20. ORNL’s Automotive R&D Strategy • Work with automotive industry to identify leading-edge research and development opportunities that require unique science and engineering support Strategic Objective: • Energy Security • Global Warming/Air Quality • Passenger Safety • Consumer Preference Automotive Industry’s Commitment to Advance Technologies will impact:

  21. ORNL’s Automotive R&D Strategy Potential Leading-edge R&D Opportunities (Interviews with automotive industry continues need to finalize focus areas.) • Energy/Propulsion Technologies • Advances in fuel injection and lean burn technologies, particularly fog-type injectors • Diesel NOx after-treatment technologies • Battery improvements for hybrids • Production, distribution, safety, delivery, and onboard storage of hydrogen • Fuel cell technologies, including real-time imaging of water in a cell • Electronics • Improved sensors for accident prevention • Large scale electronics integration • Software development in a complex, highly integrated environment • Managing widely varying product life cycles within a vehicle

  22. ORNL’s Automotive R&D Strategy • Simulation capabilities to demonstrate the integrated vehicle • Stronger, more robust software development tools • Inter-vehicle electronics communication technologies to support intelligent transportation • Materials • Formability issues of light weight materials • Joining and bonding of light weight materials • Corrosion issues (Magnesium) • Material failure knowledge • Advanced manufacturing and design • Material behavior modeling • Nano-technology related to light weight components, fuel cells, and batteries • Safety of nano-particles in manufacturing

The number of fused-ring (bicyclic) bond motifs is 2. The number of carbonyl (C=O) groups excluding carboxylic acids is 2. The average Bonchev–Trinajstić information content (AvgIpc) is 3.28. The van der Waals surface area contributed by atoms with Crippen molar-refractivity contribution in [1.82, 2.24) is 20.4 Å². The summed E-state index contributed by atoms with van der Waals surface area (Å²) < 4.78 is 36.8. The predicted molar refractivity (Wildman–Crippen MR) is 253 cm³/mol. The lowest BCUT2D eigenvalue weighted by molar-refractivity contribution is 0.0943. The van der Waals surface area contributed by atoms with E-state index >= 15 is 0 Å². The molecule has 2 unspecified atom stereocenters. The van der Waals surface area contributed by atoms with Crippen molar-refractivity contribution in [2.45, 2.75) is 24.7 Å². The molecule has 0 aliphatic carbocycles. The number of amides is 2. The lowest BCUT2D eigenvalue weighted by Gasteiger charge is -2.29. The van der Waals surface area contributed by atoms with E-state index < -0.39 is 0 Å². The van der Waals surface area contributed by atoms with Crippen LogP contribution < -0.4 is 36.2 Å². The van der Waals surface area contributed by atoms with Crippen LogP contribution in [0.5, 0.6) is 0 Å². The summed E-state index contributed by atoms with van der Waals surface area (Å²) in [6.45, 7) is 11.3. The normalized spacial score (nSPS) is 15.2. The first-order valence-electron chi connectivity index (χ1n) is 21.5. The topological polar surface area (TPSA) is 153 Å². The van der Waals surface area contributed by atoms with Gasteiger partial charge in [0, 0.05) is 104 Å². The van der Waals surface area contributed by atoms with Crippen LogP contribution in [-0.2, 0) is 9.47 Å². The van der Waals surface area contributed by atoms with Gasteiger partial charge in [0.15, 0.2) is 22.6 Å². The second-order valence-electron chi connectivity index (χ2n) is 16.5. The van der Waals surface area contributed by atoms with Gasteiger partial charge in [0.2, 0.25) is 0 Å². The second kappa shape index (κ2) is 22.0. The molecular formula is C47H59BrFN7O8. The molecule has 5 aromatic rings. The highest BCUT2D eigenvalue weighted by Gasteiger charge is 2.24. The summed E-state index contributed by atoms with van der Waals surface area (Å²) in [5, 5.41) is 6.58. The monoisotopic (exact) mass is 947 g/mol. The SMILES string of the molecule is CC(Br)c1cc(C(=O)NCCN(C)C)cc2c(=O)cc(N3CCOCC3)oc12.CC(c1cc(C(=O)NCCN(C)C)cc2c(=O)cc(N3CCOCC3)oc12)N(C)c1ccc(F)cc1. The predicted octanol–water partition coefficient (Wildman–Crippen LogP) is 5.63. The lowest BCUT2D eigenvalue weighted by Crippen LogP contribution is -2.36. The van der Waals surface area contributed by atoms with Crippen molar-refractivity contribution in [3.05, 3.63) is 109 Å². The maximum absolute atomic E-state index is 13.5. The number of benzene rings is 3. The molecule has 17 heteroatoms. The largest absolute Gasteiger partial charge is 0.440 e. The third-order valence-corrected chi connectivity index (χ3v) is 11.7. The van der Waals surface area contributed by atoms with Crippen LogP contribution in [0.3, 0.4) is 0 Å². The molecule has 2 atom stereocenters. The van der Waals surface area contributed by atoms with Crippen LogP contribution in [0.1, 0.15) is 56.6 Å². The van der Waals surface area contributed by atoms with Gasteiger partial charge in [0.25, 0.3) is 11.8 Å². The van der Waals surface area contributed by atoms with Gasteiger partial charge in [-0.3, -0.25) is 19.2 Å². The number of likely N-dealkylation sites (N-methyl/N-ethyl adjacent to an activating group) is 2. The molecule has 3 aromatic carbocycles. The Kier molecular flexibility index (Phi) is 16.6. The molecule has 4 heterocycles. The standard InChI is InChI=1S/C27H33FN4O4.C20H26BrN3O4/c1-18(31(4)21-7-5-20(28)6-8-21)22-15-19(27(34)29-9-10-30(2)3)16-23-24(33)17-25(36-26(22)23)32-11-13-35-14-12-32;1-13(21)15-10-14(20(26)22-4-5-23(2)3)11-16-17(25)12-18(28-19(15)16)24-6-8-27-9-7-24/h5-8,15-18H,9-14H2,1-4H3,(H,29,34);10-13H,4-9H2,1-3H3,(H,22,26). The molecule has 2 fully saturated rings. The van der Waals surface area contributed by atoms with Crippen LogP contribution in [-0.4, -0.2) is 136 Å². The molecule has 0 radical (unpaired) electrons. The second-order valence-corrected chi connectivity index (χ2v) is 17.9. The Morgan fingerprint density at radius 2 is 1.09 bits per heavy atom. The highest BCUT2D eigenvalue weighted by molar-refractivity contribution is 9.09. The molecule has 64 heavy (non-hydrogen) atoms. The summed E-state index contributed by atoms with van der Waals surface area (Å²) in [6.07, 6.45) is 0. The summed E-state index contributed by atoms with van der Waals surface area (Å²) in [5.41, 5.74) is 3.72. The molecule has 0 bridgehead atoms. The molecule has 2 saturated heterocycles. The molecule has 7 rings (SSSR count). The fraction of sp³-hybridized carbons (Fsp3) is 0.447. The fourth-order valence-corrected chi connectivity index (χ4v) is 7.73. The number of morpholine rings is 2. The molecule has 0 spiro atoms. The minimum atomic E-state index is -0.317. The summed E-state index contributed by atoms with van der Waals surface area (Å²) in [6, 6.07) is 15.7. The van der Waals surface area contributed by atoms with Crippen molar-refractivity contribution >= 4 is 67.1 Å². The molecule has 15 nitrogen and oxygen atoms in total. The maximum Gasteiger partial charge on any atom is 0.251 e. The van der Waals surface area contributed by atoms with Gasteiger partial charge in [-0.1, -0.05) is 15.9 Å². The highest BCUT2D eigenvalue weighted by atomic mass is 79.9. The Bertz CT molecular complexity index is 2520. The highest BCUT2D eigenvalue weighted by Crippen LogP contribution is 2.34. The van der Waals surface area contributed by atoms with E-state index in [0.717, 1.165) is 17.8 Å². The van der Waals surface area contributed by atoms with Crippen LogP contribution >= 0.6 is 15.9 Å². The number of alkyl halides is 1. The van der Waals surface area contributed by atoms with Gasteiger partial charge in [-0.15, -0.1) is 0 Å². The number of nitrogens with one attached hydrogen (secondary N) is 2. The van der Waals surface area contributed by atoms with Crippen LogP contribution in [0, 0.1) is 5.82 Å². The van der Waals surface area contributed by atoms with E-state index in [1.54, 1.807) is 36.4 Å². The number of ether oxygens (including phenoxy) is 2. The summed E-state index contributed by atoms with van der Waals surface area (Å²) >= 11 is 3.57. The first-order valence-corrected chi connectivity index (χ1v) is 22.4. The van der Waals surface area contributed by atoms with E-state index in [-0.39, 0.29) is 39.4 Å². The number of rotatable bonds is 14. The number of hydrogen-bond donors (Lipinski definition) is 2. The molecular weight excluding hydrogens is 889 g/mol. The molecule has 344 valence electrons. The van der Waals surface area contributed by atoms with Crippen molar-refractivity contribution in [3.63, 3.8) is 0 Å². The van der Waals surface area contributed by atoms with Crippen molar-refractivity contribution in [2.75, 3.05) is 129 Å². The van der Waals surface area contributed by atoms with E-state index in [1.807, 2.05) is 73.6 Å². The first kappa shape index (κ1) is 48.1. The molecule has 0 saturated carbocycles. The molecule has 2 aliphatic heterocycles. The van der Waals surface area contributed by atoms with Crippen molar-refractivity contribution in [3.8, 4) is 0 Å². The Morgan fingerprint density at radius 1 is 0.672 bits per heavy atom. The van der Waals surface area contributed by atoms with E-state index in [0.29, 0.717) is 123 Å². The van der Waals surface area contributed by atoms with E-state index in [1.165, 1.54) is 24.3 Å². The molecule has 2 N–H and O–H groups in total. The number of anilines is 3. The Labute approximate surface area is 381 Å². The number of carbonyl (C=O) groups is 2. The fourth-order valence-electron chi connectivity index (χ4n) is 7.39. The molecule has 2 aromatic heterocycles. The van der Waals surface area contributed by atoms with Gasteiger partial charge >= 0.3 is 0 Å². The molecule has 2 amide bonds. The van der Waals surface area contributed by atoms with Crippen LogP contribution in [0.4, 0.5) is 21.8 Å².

23. ORNL’s Automotive R&D Strategy • Thank you for inviting me. • I look forward to a return visit to provide a completed automotive R&D strategy, implementation plan, and progress to date. Contact Information: Thomas B. Ballard Oak Ridge National Laboratory Director Economic Development & Partnerships (865) 241-1948 ph ballardt@ornl.gov Amy H. Bunton Tennessee Valley Authority General Manager Economic Development (615) 232-6442 ph abunton@tva.gov Benjamin J. Ritchey Battelle Vice President Transportation & Economic Development Practices (614) 424-5701 ph ritchey@battelle.org